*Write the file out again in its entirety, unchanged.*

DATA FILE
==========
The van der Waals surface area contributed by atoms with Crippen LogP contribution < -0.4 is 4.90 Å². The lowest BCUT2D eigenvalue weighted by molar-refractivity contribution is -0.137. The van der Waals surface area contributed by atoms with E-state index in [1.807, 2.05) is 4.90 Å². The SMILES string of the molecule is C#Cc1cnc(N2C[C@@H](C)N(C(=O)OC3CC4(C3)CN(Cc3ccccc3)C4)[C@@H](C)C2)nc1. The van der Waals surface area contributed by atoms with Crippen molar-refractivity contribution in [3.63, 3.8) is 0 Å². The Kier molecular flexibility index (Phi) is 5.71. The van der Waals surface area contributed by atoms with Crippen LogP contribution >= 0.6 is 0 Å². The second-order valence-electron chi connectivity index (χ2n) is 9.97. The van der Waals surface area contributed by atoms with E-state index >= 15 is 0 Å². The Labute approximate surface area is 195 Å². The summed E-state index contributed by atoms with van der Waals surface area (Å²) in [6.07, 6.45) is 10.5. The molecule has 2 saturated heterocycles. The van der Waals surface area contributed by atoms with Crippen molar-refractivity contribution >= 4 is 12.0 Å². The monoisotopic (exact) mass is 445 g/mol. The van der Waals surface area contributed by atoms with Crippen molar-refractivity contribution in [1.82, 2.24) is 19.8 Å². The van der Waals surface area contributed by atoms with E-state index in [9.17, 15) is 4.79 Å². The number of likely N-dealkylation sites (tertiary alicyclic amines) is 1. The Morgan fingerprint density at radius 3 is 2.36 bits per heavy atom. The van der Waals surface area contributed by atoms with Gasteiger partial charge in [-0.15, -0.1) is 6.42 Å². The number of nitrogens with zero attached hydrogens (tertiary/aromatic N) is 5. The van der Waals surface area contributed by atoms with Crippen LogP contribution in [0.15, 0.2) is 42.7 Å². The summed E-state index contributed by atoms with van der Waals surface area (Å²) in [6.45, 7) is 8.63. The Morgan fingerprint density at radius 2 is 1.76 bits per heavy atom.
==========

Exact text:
The van der Waals surface area contributed by atoms with Crippen LogP contribution < -0.4 is 4.90 Å². The lowest BCUT2D eigenvalue weighted by molar-refractivity contribution is -0.137. The van der Waals surface area contributed by atoms with E-state index in [1.807, 2.05) is 4.90 Å². The SMILES string of the molecule is C#Cc1cnc(N2C[C@@H](C)N(C(=O)OC3CC4(C3)CN(Cc3ccccc3)C4)[C@@H](C)C2)nc1. The van der Waals surface area contributed by atoms with Crippen molar-refractivity contribution in [3.63, 3.8) is 0 Å². The Kier molecular flexibility index (Phi) is 5.71. The van der Waals surface area contributed by atoms with Crippen LogP contribution >= 0.6 is 0 Å². The second-order valence-electron chi connectivity index (χ2n) is 9.97. The van der Waals surface area contributed by atoms with E-state index >= 15 is 0 Å². The Labute approximate surface area is 195 Å². The summed E-state index contributed by atoms with van der Waals surface area (Å²) in [6.07, 6.45) is 10.5. The molecule has 2 saturated heterocycles. The van der Waals surface area contributed by atoms with Crippen molar-refractivity contribution >= 4 is 12.0 Å². The monoisotopic (exact) mass is 445 g/mol. The van der Waals surface area contributed by atoms with Crippen molar-refractivity contribution in [1.82, 2.24) is 19.8 Å². The van der Waals surface area contributed by atoms with E-state index in [9.17, 15) is 4.79 Å². The number of likely N-dealkylation sites (tertiary alicyclic amines) is 1. The Morgan fingerprint density at radius 3 is 2.36 bits per heavy atom. The van der Waals surface area contributed by atoms with Gasteiger partial charge in [-0.15, -0.1) is 6.42 Å². The number of nitrogens with zero attached hydrogens (tertiary/aromatic N) is 5. The van der Waals surface area contributed by atoms with Crippen LogP contribution in [0.15, 0.2) is 42.7 Å². The summed E-state index contributed by atoms with van der Waals surface area (Å²) in [6.45, 7) is 8.63. The Morgan fingerprint density at radius 2 is 1.76 bits per heavy atom.